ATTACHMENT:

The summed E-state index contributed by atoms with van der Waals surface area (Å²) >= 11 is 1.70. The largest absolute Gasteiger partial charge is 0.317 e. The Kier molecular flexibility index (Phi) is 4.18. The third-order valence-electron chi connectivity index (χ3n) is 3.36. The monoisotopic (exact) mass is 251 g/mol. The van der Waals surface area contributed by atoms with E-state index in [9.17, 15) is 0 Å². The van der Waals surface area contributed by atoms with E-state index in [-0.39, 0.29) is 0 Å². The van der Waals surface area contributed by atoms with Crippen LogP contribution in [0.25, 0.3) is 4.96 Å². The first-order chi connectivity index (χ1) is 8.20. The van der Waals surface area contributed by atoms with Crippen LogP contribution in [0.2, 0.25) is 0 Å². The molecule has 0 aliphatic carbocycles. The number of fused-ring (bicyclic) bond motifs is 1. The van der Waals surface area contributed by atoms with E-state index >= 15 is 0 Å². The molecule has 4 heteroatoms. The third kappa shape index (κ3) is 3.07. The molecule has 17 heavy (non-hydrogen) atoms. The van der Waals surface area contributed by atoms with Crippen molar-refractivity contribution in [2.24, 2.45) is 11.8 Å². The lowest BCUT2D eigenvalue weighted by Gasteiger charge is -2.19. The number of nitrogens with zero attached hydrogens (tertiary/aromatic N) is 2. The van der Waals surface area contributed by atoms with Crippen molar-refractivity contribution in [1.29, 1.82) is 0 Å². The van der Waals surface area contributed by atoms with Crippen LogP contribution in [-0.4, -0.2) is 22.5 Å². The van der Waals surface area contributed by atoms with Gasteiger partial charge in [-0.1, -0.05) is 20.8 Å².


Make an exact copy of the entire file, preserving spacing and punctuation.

The summed E-state index contributed by atoms with van der Waals surface area (Å²) >= 11 is 1.70. The largest absolute Gasteiger partial charge is 0.317 e. The Kier molecular flexibility index (Phi) is 4.18. The third-order valence-electron chi connectivity index (χ3n) is 3.36. The monoisotopic (exact) mass is 251 g/mol. The van der Waals surface area contributed by atoms with E-state index in [9.17, 15) is 0 Å². The van der Waals surface area contributed by atoms with E-state index in [-0.39, 0.29) is 0 Å². The van der Waals surface area contributed by atoms with Crippen LogP contribution in [0.25, 0.3) is 4.96 Å². The first-order chi connectivity index (χ1) is 8.20. The van der Waals surface area contributed by atoms with Crippen LogP contribution in [0.2, 0.25) is 0 Å². The molecule has 0 aliphatic carbocycles. The number of fused-ring (bicyclic) bond motifs is 1. The van der Waals surface area contributed by atoms with E-state index >= 15 is 0 Å². The molecule has 4 heteroatoms. The third kappa shape index (κ3) is 3.07. The molecule has 17 heavy (non-hydrogen) atoms. The van der Waals surface area contributed by atoms with Crippen molar-refractivity contribution in [2.24, 2.45) is 11.8 Å². The lowest BCUT2D eigenvalue weighted by Gasteiger charge is -2.19. The number of nitrogens with zero attached hydrogens (tertiary/aromatic N) is 2. The van der Waals surface area contributed by atoms with Crippen molar-refractivity contribution in [1.29, 1.82) is 0 Å². The van der Waals surface area contributed by atoms with Crippen LogP contribution in [-0.4, -0.2) is 22.5 Å². The van der Waals surface area contributed by atoms with Gasteiger partial charge in [-0.1, -0.05) is 20.8 Å².